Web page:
NEW YORK, April 3 (Reuters) – Rockefeller Capital Management, a wealth manager and financial advisory firm, sold a 20.5% equity stake to Canada’s IGM Financial Inc (IGM.TO) for about $622 million, the companies said on Monday.
The investment will fuel Rockefeller’s ambitions to double client assets in three to five years from a current $100 billion.
“We’ve got a significant opportunity” to grow in the U.S., Rockefeller CEO Gregory Fleming told Reuters in an interview.
“Our core focus is on advisers,” he added, referring to its current wealth managers and potential new hires who would help to expand the company’s 44 offices in the U.S.
Rockefeller manages money for the eponymous family and other ultra-high net worth clients. The new IGM stake brings the backing of another wealthy family, the Desmarais, in Canada. Viking Global Investors remains Rockefeller’s biggest shareholder.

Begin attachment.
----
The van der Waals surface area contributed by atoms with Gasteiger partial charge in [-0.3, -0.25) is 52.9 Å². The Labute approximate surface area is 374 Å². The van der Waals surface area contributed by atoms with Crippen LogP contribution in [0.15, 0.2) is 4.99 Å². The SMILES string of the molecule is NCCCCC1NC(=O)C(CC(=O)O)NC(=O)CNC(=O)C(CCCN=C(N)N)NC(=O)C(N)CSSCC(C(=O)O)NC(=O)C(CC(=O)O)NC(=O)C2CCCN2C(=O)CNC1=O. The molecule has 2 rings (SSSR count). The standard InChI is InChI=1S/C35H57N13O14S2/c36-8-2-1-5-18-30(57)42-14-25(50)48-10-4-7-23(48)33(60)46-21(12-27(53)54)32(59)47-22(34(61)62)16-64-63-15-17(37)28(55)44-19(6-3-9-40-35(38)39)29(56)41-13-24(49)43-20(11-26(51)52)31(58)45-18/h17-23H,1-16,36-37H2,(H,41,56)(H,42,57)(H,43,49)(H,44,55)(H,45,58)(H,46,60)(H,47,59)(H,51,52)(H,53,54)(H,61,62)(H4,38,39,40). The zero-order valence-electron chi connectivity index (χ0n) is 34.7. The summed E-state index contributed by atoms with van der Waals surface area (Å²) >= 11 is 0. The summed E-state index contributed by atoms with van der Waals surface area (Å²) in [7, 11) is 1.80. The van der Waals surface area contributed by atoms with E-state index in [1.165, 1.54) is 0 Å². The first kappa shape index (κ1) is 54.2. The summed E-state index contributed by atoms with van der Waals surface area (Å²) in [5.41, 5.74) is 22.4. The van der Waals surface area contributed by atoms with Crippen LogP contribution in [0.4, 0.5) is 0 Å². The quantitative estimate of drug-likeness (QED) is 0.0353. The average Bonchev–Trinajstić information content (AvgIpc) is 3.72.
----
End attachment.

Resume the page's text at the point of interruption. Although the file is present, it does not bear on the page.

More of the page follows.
The deal negotiations began in the fall, despite a softening economic outlook, Fleming said. The payment to Rockefeller is due on June 2, IGM said in a statement.
“Purchasing an ownership stake in Rockefeller is a risk-smart entry to the U.S. market,” IGM CEO James O’Sullivan said. “It has the potential to drive meaningful earnings growth for IGM over time.”
Fleming is an industry veteran who previously led Morgan Stanley’s wealth and investment management arms. As chief operating officer of Merrill Lynch, he helped steer the Wall Street firm through the financial crisis and its acquisition by Bank of America in 2008.
Reporting by Lananh Nguyen; Editing by Jamie Freed
Lananh Nguyen is the U.S. finance editor at Reuters in New York, leading coverage of U.S. banks. She joined Reuters in 2022 after reporting on Wall Street at The New York Times. Lananh spent more than a decade at Bloomberg News in New York and London, where she wrote extensively about banking and financial markets, and she previously worked at Dow Jones Newswires/The Wall Street Journal. Lananh holds a B.A. in political science from Tufts University and an M.Sc. in finance and economic policy from the University of London.